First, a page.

Published on January 23rd, 2014 |
by Jack Cowell
Image © latestleaf 2013
The irrationalities of financial regulation
Banker bashing would appear to have gone out of fashion. For this I am sure many are relieved; their cars can once again be parked on the drive rather than in the garage, and securities speculators no longer have to tell people that they work in “sales”. It is for this reason that we can now begin to wonder what we have learned from our forray into mob hatred over the last 24 months.
One thing has not come as a surprise and that is the fact that we over-demand regulation. We seem to see it as some kind of economic good that we must receive and the “bankers” must give us. The reason our ravenous hunger for regulation has not been surprising is because, firstly, journalists who are keen to have an opinion and gain a following by “saying it like it is” have churned out thousands of words on why anyone who has ever set foot in a Barclays is one of Bob Diamond’s minions, aiding the dark Lord in his quest to erase pensions.
The second reason, and the much more important, is that economic rationality dictates that we will seek to over-regulate. Supervisory bodies and regulation in the form of laws are not provided by market processes but are simply given to us. As such, many seem to view regulation as a good, which we are going to pay a set price for, but which can vary in amounts as this price stays the same. The logic of homo economicus, therefore, drives us to demand more and more for our money. The real danger however is when the media manages to scare regulators into being so terrified of repercussions when (not if) things go wrong that they are kicked from inertia by this over-demand and begin to supply legislation that is unnecessary, ineffective and inefficient.
The abolition of the FSA (Financial Services Authority) in February 2013 saw the creation of a few distinct new bodies to split between them the previous mandate of the FSA. That means that financial institutions now have several bodies to report to. At certain times, institutions could report to two at once on a given matter. Most banks, insurance providers, credit unions and building societies must report to both the Financial Conduct Authority and the Prudential Regulation Authority, both of which have distinct roles, but both have vaguely defined objectives such as ensuring the integrity and strength of the financial system.
I have faith that the new framework is sufficiently tight so as not to allow gaps for issues to fall through and robust enough to act where the FSA could not. In fact the concern has little to do with the structure of financial regulation, which differs country to country with little relative variation. The only worry, as always, comes down to the regulation itself, and with that, resources. The FSA was a weak and limited institution because, above all else, it didn’t have the resources to effectively regulate every aspect of the financial system. The newly formed bodies, given that the most important role of governing the overall stability of the UK business system has been transferred to the Bank of England, are doubtful to do any better. Yet we can help them by recognising our ignorance and stop knee-jerking away any talk of loosening regulation or repealing some that may have been applied rather hap-hazardly during the “crisis”, or trough, whichever you’d prefer.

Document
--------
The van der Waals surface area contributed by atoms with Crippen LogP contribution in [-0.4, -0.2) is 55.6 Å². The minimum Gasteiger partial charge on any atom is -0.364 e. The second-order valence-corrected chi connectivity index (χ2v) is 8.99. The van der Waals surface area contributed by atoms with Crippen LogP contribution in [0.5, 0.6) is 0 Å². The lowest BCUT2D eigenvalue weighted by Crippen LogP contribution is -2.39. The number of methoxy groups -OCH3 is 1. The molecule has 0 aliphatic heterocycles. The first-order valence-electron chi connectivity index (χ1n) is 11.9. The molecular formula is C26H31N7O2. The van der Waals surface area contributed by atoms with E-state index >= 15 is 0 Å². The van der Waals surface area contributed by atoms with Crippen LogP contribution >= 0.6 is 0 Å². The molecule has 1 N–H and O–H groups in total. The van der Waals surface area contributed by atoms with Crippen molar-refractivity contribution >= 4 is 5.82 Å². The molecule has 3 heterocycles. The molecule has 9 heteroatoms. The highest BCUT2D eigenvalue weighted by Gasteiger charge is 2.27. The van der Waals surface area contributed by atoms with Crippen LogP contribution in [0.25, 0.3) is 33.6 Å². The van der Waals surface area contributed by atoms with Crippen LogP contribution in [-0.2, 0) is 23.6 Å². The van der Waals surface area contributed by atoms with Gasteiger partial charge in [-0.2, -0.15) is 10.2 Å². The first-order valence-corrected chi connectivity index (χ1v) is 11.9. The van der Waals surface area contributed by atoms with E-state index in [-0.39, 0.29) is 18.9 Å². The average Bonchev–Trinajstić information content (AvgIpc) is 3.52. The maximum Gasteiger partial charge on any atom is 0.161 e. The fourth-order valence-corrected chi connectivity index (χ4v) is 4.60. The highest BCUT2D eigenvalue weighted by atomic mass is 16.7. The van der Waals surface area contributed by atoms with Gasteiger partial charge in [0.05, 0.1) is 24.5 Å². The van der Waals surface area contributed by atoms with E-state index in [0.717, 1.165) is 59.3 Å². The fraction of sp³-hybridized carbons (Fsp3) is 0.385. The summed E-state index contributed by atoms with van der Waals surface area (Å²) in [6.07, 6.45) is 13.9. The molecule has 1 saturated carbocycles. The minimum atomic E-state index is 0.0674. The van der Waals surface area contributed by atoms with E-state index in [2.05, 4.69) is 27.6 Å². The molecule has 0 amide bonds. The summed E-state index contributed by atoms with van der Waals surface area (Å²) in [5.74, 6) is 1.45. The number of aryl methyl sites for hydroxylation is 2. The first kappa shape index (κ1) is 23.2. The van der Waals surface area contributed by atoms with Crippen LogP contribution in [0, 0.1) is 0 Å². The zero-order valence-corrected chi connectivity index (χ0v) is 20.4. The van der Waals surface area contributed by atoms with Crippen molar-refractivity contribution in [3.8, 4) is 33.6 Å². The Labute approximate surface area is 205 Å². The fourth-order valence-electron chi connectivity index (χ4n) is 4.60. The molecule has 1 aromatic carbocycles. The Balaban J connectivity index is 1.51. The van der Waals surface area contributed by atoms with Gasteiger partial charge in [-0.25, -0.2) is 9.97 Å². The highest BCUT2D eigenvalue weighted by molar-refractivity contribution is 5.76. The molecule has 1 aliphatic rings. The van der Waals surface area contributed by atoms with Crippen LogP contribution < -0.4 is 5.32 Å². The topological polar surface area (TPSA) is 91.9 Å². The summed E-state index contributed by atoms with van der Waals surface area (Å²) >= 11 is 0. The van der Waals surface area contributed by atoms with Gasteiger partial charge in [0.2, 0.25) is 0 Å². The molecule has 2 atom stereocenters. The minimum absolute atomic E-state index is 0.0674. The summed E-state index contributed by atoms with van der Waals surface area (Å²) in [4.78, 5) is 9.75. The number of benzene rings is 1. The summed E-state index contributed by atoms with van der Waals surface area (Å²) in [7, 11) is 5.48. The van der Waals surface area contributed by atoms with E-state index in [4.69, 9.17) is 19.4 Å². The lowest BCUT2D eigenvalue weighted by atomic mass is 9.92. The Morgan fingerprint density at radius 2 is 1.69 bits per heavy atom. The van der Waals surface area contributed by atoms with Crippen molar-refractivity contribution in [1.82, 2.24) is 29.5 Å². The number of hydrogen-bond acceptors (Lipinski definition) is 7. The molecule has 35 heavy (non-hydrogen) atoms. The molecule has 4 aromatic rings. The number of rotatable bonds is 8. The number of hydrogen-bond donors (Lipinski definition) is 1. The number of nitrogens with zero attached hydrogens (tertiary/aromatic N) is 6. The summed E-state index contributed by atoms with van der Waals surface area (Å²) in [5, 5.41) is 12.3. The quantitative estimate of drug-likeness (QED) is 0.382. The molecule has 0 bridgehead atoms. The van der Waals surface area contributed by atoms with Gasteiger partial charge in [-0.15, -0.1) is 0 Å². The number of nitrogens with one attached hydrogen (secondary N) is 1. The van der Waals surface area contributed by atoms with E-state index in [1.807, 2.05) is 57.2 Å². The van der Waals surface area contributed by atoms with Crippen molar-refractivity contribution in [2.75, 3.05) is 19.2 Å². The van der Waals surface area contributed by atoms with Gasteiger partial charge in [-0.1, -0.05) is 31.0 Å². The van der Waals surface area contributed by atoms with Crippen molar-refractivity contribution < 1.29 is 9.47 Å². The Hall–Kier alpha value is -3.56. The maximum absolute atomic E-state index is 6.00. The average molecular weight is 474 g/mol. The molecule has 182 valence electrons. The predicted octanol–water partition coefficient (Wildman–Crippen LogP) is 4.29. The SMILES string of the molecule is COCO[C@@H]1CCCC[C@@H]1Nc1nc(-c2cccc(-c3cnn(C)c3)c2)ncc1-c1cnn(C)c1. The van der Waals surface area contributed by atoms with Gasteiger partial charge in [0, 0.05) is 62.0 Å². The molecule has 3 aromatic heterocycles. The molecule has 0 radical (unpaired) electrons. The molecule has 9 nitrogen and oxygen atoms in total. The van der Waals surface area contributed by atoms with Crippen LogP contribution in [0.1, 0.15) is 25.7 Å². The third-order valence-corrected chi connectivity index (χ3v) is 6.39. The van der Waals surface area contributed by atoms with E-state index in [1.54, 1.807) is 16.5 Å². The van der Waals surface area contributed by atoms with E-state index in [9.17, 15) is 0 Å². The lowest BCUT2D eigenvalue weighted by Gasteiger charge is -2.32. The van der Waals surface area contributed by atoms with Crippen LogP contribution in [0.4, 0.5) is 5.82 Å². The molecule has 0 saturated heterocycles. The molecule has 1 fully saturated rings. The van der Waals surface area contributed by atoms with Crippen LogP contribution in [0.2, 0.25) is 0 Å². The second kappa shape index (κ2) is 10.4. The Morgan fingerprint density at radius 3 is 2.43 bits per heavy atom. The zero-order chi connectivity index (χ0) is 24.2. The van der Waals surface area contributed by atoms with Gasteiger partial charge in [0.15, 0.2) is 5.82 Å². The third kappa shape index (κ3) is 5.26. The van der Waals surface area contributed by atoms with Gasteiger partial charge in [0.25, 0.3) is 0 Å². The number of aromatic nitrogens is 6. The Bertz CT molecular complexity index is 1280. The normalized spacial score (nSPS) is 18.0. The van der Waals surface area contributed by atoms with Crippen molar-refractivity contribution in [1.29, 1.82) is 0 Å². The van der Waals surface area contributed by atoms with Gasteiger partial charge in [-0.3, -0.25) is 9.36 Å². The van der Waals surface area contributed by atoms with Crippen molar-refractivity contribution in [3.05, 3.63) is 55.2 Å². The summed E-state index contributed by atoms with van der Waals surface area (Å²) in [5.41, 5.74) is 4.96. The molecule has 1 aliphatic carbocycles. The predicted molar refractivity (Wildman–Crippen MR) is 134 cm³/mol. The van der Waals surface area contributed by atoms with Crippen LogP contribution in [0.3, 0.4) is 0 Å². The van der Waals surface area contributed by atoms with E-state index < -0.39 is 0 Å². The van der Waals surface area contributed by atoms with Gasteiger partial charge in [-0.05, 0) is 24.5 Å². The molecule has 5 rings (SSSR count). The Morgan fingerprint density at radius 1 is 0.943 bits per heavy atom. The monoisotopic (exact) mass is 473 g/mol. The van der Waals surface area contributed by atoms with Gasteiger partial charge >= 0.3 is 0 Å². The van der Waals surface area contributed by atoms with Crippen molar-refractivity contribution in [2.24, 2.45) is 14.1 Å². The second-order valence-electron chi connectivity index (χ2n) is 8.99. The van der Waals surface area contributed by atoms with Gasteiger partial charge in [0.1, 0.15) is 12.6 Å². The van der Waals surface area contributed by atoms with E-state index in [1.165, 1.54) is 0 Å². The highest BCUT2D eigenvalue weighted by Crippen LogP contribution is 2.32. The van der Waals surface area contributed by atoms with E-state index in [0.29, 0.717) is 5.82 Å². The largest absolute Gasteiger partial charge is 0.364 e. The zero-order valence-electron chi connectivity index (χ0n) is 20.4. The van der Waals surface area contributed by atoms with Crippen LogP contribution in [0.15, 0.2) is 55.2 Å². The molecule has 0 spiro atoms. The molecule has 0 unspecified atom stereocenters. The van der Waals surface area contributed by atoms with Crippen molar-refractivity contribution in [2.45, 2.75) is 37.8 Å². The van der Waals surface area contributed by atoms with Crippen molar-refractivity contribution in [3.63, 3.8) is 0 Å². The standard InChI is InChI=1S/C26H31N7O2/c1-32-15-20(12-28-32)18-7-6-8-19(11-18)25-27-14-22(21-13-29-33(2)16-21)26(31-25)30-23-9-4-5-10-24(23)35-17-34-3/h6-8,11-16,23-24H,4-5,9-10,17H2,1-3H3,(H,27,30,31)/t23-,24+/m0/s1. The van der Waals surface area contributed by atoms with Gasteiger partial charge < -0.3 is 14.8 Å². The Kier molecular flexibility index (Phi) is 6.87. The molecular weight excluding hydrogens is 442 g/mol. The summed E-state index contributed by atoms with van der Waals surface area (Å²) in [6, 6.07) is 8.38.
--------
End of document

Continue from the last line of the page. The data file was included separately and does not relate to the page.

Too few people realise that the peak and trough mode of economic progression is the one we have been given, and it is the one we are stuck with. Chaos inevitably plays a role (which I have discussed elsewhere). Should we not be more keen to make it as painless as possible? For all the work that has gone into proving that over-regulating is as damaging as having no regulation at all, we seem fairly keen as a body politic to shoot ourselves in the foot. The separation of bodies may assure the public that their deposited money now receives different levels of protection to speculative holdings, but this has always been the case. It is merely the irrational demands of an angry mob that has made such placebos necessary. It is not the fact that your bank played the slots that made productive activity slow down, nor is it that they were doing it with your money, because that is something that has not changed throughout the history of banking.
Much of the debate now seems to be over, with the conclusion that “the more regulation the better”. Perhaps when sufficient time has passed, people more qualified than the general public, myself included, can revise recently passed laws for efficiency and necessity. One can only hope it will be better late than never.
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